Recently members of our Quaker Meeting were involved in a series of three study groups, the outline of which had been provided by Quaker Life. At the first we were asked to consider what a Quaker Meeting needed to offer participants. One of the first words to be mentioned had been “safety”. A Quaker Meeting needed to offer a space where participants could feel safe. Very valid, particularly for some attending at the beginning of their Quaker involvement. We all need to feel that safety to be able to provide our ministry to the Meeting, whatever that ministry may be. While appreciating the need for safety, there is an aspect of that word that I do not welcome and that is the aspect of comfort. As the conversation developed along that aspect I threw in some more provocative words, the first was “sacrifice”, the second “discipline”. I can’t say that either word was well received!
Both words are uncomfortable. But what I was hoping to discuss with the word “sacrifice” was something that has been important to me ever since the first Meeting for Worship that I attended, thirty odd years ago. For me the silence of the Meeting for Worship has always been sacramental. As Quakers we do not use symbols, so the sacramental is not represented by a set form of words or by the bread and wine, as it is in the more formal Christian church service. When we look beyond the words and the symbols then the sense of sacrament is, for me, the same.
Sacrifice is seen in the sense of the story of Abraham and Issac. The father believing that he was being commanded by God to sacrifice his son, the son who meant everything to him, who was long-awaited, who was the future, who was greatly loved. The story as it appears in the Old Testament is a strange one, much argued over, but particularly strange in that Issac, the son about to be sacrificed, is totally inanimate. He is merely an instrument being used by the storyteller. The drama, the unfolding story, is one between Abraham and his God. That seems to me to be an essential in looking at the sacramental aspect of worship. It can only be about the relationship of the individual worshiper and that which they worship. Belonging to a worshiping group is, clearly, communal but, I would suggest, has to be based on the relationship between the individual and the divine.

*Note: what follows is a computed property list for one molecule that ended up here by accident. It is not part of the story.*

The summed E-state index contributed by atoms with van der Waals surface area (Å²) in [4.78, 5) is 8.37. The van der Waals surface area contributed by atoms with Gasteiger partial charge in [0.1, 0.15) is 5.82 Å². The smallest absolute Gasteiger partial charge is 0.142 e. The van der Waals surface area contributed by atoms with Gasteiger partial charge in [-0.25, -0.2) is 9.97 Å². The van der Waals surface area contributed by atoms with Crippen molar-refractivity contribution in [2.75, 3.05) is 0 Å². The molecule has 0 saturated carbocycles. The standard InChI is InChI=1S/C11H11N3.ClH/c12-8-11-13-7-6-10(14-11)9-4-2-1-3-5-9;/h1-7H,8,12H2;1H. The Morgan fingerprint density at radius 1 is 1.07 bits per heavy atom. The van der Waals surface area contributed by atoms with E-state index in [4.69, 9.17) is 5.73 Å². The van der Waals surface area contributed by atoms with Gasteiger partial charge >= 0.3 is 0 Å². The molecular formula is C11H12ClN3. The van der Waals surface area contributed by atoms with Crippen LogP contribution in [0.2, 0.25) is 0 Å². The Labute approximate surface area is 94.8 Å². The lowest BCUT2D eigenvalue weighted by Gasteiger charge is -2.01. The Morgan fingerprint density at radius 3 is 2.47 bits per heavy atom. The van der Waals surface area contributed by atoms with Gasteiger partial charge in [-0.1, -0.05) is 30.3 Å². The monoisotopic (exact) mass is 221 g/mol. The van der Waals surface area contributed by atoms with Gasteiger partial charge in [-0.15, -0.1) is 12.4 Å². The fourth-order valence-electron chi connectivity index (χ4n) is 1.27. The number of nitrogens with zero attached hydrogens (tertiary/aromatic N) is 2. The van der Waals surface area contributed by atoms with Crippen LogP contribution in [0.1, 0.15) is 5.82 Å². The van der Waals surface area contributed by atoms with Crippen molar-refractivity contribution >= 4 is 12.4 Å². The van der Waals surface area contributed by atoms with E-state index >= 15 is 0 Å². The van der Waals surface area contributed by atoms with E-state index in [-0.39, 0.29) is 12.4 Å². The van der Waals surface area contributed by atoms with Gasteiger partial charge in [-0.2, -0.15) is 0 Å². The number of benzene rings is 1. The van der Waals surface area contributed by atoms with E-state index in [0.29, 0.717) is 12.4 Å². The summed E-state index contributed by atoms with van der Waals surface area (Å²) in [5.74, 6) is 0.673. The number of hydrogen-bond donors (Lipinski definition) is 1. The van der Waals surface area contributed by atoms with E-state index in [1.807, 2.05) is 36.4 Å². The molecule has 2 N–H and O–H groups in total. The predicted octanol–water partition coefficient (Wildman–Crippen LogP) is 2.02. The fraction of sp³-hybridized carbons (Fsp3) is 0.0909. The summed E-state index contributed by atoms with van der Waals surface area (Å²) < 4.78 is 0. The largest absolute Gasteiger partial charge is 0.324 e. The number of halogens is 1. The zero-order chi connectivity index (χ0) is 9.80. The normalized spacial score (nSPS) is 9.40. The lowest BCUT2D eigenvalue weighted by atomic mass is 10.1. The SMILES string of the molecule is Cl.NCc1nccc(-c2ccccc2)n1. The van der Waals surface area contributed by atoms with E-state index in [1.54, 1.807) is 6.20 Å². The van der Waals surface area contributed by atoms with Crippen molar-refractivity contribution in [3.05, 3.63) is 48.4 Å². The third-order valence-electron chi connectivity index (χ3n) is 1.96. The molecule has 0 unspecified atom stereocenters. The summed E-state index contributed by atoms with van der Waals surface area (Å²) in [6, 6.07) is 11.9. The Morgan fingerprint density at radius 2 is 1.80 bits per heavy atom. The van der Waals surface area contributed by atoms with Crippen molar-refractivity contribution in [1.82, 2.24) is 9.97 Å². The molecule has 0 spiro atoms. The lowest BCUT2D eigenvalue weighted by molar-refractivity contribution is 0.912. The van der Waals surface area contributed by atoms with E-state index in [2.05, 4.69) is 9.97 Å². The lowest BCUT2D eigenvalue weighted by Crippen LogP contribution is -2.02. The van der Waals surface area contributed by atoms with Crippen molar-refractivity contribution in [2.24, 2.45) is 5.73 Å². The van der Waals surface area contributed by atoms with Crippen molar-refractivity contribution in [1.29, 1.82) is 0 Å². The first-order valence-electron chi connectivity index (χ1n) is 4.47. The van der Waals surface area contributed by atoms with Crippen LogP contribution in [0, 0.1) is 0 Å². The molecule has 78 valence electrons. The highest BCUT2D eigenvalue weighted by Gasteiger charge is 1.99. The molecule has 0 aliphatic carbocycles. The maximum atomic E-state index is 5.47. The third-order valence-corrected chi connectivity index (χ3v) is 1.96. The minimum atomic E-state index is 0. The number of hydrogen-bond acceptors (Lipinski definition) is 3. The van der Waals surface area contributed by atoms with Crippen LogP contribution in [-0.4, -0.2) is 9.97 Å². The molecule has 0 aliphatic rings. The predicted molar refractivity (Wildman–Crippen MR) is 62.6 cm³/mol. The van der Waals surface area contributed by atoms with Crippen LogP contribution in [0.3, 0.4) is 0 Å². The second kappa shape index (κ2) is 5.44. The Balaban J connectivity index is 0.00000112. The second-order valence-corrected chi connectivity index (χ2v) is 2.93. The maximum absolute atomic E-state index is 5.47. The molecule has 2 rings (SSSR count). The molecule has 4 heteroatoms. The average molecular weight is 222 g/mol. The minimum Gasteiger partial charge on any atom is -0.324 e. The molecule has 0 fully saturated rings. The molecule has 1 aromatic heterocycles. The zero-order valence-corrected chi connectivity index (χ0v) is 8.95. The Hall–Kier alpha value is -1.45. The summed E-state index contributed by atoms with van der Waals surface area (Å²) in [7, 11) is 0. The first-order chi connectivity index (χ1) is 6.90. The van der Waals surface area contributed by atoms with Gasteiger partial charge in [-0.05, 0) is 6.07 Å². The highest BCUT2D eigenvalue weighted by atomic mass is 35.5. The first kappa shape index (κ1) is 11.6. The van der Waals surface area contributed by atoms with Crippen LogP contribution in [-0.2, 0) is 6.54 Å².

In Quaker worship we try to listen to the Spirit, to “stay in the Light”, to wait, in silence, for direction. George Fox had seen “that there was an ocean of darkness and death, but an infinite ocean of light and love, which flowed over the ocean of darkness.” How does the worshiper stay in that ocean of light? That light that lays all things bare? If there is discomfort in that situation one has to approach change, you cannot avoid it and stay in that light. Change is the worshiper’s side of the sacramental offering, the other side of this is being given the strength and the will to make those changes. This is a transaction that can only happen between the light and the lit. There is no room for self-justification, for excuses, for blame to be placed elsewhere. To do so removes the light, shades it with a rickety structure that can only provide the briefest respite
Sacrifice is being prepared to give, to give of yourself for the greater good, the strengthened, determined individual can now look, almost before all else, to their community, accepting that our individual well-being can only be achieved once the well-being of the community is confirmed. It is being prepared to act in solidarity with your Friends, the worshiping group that you have become a part of.